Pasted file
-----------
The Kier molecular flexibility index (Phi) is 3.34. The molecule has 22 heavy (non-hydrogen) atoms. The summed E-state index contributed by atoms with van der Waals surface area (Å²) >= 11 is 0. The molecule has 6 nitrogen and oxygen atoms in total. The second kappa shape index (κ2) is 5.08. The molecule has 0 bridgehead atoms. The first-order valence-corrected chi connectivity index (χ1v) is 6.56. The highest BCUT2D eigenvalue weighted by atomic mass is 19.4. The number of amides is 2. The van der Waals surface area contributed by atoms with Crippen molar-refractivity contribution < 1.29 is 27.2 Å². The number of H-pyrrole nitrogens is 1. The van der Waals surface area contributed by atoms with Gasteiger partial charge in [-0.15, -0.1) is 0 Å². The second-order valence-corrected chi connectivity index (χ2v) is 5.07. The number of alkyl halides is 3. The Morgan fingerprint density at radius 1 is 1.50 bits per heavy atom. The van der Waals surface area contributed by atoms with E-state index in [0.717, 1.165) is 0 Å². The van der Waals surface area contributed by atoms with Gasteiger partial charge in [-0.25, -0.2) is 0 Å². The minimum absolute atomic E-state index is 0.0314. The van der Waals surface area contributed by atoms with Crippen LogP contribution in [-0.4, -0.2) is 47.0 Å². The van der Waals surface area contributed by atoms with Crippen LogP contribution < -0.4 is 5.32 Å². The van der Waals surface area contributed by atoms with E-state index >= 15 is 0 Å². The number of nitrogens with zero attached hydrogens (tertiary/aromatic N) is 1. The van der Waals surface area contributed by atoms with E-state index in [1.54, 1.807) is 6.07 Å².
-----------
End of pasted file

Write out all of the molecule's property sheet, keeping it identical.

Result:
The Kier molecular flexibility index (Phi) is 3.34. The molecule has 22 heavy (non-hydrogen) atoms. The summed E-state index contributed by atoms with van der Waals surface area (Å²) >= 11 is 0. The molecule has 6 nitrogen and oxygen atoms in total. The second kappa shape index (κ2) is 5.08. The molecule has 0 bridgehead atoms. The first-order valence-corrected chi connectivity index (χ1v) is 6.56. The highest BCUT2D eigenvalue weighted by atomic mass is 19.4. The number of amides is 2. The van der Waals surface area contributed by atoms with Crippen molar-refractivity contribution < 1.29 is 27.2 Å². The number of H-pyrrole nitrogens is 1. The van der Waals surface area contributed by atoms with Gasteiger partial charge in [-0.15, -0.1) is 0 Å². The second-order valence-corrected chi connectivity index (χ2v) is 5.07. The number of alkyl halides is 3. The Morgan fingerprint density at radius 1 is 1.50 bits per heavy atom. The van der Waals surface area contributed by atoms with E-state index in [0.717, 1.165) is 0 Å². The van der Waals surface area contributed by atoms with Gasteiger partial charge in [-0.25, -0.2) is 0 Å². The minimum absolute atomic E-state index is 0.0314. The van der Waals surface area contributed by atoms with Crippen LogP contribution in [-0.4, -0.2) is 47.0 Å². The van der Waals surface area contributed by atoms with Crippen LogP contribution < -0.4 is 5.32 Å². The van der Waals surface area contributed by atoms with E-state index >= 15 is 0 Å². The number of nitrogens with zero attached hydrogens (tertiary/aromatic N) is 1. The van der Waals surface area contributed by atoms with E-state index in [1.54, 1.807) is 6.07 Å².